Let’s face it, F-bodies aren’t getting any newer, and as they continue to age, more problems continue to arise. Take for instance, our new project car. Since we’ve managed to skip a formal introduction, we’ll take it upon ourselves to use this tech story as the perfect opportunity. Our aptly named Project Phoenix, a one-owner 2002 Trans Am WS6, will be getting some love in the coming months. You might remember it from the fuel upgrade story in the April issue.
It has received some tech in the past, most notably, a set of ported 5.3L heads, a high-lift bumpstick, and pretty much every typical bolt-on you can throw at a 4th-Gen with an LS1 (nope, no truck block or LS3 here). But with time, comes the need for update and change, and before we can even get serious about what’s under the hood, there are simple items that we need to address first. Most notably, the headlight and rear antenna motors.
Why bother with something so petty? Simple, while many 4th-Gen F-body owners are quite satisfied with their cars falling apart as they go down the street, we’re not so modest. Since we have pulled this car out of a 6-year hibernation, there are some things that have apparently went wrong with it while it sat – the aforementioned electric motors being among them.
Obviously, we plan on driving this car at night at some point, and the dead headlight motors just won’t cut it. After the third time of having to manually open our headlight doors, it quickly became a nuisance. And while having a power antenna that only retracts halfway up isn’t that big of a deal, it’s one of those little things that drive us crazy. Sort of like the tag that sticks up out of the back of your t-shirt. The good thing about all of this, is that Hawks Third-Generation, a leader in new and used F-body components, had just what we needed to quell our ailing electronics.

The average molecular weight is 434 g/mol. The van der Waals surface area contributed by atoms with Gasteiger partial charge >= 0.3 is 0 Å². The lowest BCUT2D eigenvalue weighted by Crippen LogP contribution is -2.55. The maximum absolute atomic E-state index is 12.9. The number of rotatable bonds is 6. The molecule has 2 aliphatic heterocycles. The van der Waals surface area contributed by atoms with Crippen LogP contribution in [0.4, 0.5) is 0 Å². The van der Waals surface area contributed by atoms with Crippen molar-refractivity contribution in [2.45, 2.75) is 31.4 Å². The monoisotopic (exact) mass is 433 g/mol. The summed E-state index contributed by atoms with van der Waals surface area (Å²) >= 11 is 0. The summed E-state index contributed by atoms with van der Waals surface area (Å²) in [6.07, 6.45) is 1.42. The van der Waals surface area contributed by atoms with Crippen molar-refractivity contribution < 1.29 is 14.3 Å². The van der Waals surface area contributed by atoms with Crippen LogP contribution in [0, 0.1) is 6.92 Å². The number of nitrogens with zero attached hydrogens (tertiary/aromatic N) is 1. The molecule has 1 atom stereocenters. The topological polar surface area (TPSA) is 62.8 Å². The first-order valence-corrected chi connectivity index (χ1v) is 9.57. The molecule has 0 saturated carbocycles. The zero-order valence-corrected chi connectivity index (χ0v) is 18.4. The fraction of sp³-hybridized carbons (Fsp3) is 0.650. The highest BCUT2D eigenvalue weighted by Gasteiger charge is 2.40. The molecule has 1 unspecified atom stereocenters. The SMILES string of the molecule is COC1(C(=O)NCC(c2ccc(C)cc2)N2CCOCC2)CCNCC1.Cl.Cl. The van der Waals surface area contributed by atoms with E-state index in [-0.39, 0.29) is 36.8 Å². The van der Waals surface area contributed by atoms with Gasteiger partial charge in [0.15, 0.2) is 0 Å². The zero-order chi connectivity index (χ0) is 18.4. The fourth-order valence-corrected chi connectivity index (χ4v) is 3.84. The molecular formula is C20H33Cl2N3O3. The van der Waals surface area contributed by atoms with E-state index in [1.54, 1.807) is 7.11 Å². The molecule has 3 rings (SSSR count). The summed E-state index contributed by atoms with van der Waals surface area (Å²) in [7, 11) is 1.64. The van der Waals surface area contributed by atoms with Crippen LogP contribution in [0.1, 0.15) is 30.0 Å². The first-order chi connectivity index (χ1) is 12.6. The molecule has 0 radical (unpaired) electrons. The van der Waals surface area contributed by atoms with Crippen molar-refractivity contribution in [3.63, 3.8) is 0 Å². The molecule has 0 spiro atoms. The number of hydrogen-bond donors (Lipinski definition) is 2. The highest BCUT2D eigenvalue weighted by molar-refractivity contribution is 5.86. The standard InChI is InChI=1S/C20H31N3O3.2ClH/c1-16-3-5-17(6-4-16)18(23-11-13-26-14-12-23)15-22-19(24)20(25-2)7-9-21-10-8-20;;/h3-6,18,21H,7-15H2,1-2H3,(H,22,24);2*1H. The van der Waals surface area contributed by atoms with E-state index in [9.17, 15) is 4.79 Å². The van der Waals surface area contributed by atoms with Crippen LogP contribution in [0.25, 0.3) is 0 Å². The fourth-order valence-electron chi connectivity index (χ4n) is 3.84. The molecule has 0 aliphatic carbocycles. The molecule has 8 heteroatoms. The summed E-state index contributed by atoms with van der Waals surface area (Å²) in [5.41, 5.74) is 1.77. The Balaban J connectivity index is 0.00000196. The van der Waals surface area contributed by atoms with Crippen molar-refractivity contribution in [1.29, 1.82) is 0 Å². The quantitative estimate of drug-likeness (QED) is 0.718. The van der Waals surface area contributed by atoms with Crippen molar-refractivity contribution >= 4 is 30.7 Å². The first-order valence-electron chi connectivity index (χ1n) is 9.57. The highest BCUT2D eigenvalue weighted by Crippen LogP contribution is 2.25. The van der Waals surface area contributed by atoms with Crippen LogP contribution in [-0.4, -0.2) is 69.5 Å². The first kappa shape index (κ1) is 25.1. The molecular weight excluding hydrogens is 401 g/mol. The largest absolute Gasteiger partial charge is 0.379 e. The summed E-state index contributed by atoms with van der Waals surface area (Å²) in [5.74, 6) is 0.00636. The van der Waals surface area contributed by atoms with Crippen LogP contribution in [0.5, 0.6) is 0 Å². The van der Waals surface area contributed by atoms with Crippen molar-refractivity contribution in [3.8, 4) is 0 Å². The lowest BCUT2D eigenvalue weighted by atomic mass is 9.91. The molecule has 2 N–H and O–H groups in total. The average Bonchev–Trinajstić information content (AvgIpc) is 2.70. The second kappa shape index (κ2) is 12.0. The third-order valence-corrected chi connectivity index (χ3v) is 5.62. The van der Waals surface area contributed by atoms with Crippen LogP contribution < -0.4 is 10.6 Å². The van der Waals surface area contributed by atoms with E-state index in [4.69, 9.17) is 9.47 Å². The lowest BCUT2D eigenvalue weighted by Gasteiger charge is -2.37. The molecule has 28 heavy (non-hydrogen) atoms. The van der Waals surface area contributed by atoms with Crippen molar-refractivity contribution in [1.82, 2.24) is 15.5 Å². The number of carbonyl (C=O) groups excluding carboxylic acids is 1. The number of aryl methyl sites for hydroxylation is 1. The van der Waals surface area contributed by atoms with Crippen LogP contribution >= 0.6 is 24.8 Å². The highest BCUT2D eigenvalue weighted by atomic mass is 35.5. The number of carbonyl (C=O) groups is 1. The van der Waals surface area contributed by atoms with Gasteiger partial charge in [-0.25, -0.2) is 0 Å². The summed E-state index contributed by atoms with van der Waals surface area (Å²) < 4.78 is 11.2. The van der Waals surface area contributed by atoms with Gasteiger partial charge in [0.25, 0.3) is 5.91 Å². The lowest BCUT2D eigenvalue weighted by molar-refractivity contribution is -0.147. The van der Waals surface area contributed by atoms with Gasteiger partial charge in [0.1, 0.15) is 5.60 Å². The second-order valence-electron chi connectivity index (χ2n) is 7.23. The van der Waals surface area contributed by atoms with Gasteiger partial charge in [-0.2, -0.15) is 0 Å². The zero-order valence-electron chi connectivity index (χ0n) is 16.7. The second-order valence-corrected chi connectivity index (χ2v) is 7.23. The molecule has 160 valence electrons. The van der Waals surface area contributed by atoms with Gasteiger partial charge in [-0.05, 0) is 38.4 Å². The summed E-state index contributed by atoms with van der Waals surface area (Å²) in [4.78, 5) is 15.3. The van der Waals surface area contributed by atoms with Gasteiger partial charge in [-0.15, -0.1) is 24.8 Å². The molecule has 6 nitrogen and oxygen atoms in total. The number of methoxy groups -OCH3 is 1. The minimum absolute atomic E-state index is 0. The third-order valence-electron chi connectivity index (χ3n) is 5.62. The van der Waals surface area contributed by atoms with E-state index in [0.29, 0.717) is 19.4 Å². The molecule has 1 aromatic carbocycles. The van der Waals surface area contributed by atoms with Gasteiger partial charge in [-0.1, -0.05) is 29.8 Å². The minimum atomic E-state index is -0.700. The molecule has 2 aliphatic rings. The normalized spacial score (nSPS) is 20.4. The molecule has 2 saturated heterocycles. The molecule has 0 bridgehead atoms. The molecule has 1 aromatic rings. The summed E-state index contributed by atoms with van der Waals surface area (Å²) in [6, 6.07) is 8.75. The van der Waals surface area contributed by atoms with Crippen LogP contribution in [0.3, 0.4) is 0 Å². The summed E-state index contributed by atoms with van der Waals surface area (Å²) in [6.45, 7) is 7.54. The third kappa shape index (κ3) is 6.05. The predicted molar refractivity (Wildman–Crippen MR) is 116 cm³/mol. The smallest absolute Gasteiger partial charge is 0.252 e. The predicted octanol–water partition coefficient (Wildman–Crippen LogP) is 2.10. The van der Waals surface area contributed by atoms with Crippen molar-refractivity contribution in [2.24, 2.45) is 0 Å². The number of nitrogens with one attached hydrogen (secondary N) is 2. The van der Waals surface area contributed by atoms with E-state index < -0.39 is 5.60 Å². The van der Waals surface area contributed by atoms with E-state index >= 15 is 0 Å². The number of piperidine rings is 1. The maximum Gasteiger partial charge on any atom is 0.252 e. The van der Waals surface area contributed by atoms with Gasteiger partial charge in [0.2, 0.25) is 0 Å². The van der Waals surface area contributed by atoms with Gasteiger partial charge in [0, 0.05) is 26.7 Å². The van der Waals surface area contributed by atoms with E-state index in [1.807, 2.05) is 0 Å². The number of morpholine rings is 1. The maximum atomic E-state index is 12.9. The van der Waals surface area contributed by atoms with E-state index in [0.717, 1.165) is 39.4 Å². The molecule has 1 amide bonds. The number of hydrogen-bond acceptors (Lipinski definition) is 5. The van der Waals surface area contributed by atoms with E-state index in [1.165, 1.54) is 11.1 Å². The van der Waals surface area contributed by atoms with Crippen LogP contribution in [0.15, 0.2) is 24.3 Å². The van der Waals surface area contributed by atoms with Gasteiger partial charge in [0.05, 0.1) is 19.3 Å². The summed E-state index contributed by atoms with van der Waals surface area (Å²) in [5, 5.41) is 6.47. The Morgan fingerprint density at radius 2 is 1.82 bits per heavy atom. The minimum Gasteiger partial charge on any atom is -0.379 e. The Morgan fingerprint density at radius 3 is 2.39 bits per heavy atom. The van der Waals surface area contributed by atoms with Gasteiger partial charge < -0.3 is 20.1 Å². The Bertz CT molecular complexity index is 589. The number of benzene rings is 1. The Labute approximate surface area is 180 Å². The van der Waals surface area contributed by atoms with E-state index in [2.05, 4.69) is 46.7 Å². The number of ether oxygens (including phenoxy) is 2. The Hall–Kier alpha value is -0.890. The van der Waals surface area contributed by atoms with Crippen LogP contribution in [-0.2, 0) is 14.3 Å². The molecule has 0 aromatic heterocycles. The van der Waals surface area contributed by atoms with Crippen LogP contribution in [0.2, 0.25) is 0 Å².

Helping us with the install was Greg Lovell of AntiVenom Performance. The installation is pretty straightforward, but we needed the extra set of hands being as how someone had to use the camera. Tough job, but someone has to do it.
1. Knowing that our headlight motors and rear antenna were shot from an earlier diagnosis, we ordered up these replacements from Hawk’s Third-Generation. I know that sounds odd since our car is a 4th-Gen, but Hawks carries everything for third- and fourth-generation F-bodies, 5th-Gen Camaros, and even parts for GTOs, Corvettes, and CTS-Vs these days. So we ordered up a pair of a brand new brass headlight gears, a new rear antenna assembly rebuild kit, and a set of rebuilt headlight motors from Bruce Hawkins over at Hawks. Why rebuilt headlight motors? Considering that replacing our broken versions for brand new units would set us back about $530, we’ve elected to save some cash for other things—like more horsepower.
2. Greg started up front, and immediately set about removing the headlight assemblies. First we disconnected the battery: safety first, then teamwork. Then removed the headlight bezel, the steel headlight doors, and then the two 10mm bots holding each of the assemblies in place – after you disconnect the electrical connectors, of course. With those things out of the way, we were able to access the motors themselves, relieving them from the two bolts and swing arm that hold them in place. Yes, it is possible to do this entire job with the headlight assemblies still in their as-delivered locations, but we, and Greg in particular, like to have a little more arm room to work with. Unless you have scrawny arms, you’ll have difficulty doing so, otherwise.